There is so much of coaxing and wheedling to take part in elections. Plato, the great Greek philosopher, observed, “one of the penalties for refusing to participate in politics is that you end up being governed by your inferiors.” Elections in India have become so expensive that ordinary mortals like you and me can’t think of fighting them even in our dreams. Will Rogers said, “Politics has become so expensive that it takes a lot of money even to be defeated.” Gore Vidal has a different take on this issue: “Apparently, a democracy is a place where numerous elections are held at great cost without issues and with interchangeable candidates.” 

US President Calvin Coolidge once said, “Politics is not an end, but a means. It is not a product, but a process. It is the art of government. Like other values it has its counterfeits. So much emphasis has been placed upon the false that the significance of the true has been obscured and politics has come to convey the meaning of crafty and cunning selfishness, instead of candid and sincere service.”

What New York City writer Christian Nestell Bovee who relished the intimate friendship of Washington Irving, Longfellow, Emerson, and Oliver Wendell Holmes believed politics is interesting: “Political aspirants make too much of the people before election, and, if successful, too much of themselves after it. They use the people when they want to rise, as we treat a spirited horse when we want to mount him; — for a time we pat the animal upon the neck, and speak him softly; but once in the saddle, then come the whip and spur.”

Finding the right candidate in elections is next to impossible. Cartoonist Kin Hubbard too had the same dilemma when he said, “We would all like to vote for the best man but he is never a candidate.” Edmund Burke’s caution on gentlemen despising politics is worth the while. Eighteenth century statesman and thinker Burke said, “When bad men combine, the good must associate; else they will fall one by one, an unpitied sacrifice in a contemptible struggle.” NOTA (none of the above) has been added to the preference for voters in the EVMs (electronic voting machines) these elections. American comedian, WC Fields , once said, “Hell, I never vote for anybody, I always vote against.”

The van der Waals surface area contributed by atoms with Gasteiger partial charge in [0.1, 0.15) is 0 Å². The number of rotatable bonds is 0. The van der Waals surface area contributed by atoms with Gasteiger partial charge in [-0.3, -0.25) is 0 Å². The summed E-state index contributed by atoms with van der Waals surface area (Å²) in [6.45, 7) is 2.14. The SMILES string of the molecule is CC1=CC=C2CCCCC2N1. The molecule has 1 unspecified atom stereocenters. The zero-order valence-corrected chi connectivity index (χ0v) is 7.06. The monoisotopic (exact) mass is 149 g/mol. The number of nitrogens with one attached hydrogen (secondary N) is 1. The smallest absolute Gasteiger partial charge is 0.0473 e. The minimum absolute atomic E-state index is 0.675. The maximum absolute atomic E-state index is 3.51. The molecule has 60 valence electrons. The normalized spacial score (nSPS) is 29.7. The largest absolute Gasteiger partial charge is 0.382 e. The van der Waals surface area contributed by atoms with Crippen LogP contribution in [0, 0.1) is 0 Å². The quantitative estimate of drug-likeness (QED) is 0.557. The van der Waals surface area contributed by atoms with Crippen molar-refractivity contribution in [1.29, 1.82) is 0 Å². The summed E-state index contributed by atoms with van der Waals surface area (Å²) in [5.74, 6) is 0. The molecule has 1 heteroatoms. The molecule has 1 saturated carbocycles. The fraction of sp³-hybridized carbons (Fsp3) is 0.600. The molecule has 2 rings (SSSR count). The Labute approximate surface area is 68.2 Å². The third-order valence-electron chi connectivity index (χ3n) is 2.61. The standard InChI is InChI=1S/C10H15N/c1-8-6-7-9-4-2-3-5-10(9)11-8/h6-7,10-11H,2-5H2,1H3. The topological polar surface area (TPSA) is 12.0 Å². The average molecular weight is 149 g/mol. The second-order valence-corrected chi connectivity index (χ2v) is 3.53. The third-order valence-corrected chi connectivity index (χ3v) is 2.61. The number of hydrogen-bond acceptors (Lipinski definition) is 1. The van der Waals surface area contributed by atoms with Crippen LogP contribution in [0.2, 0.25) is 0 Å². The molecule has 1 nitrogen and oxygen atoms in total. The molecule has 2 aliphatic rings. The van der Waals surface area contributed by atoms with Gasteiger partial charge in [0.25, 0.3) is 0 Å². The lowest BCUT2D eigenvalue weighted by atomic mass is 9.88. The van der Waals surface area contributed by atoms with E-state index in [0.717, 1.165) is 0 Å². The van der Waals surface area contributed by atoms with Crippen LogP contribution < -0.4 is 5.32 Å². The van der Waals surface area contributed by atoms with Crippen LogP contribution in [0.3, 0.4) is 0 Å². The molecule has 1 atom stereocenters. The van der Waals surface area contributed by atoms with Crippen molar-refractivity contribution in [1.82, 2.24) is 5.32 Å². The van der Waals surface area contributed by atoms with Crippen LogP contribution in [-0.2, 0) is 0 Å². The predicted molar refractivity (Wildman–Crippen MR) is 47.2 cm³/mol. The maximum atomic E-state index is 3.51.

Why there is widespread abhorrence of politics is easy to fathom. According to radio commentator, political commentator, author, columnist, Cal Thomas, “One of the reasons people hate politics is that truth is rarely a politician’s aim. Election and power are.” Lord Acton’s famous quote hardly needs mention. He said, “power corrupts and absolute power corrupts absolutely.” It was Henry A. Kissinger who rather pithily observed: “Ninety percent of the politicians give the other ten percent a bad reputation.” Groucho Marx , a humorist, opined, “Politics is the art of looking for trouble, finding it everywhere, diagnosing it incorrectly and applying the wrong remedies.”  

What essentially should a political party have? According to Dwight D. Eisenhower, “If a political party does not have its foundation in the determination to advance a cause that is right and that is moral, then it is not a political party; it is merely a conspiracy to seize power.”

Winston Churchill’s famous take is worth remembering today ever than before: “Politics are almost as exciting as war, and quite as dangerous … In war, you can only be killed once. But in politics many times.”

American Novelist Edgar Watson Howe thought, “If you have sense enough to realize why flies gather around a restaurant, you should be able to appreciate why men run for office.”

According to the former US president Barack Obama, “We’ve come to be consumed by a 24-hour, slash-and-burn, negative ad, bickering, small-minded politics that doesn’t move us forward. Sometimes one side is up and the other side is down. But there’s no sense that they are coming together in a common-sense, practical, nonideological way to solve the problems that we face.”

And, finally, Columnist and Editor Doug Larson has this warning against the political class: “Instead of giving a politician the keys to the city, it might be better to change the locks.”

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Bhaskar Parichha is a journalist and author of No Strings Attached: Writings on Odisha and Biju Patnaik – A Political Biography. He lives in Bhubaneswar and writes bilingually. Besides writing for newspapers, he also reviews books on various media platforms.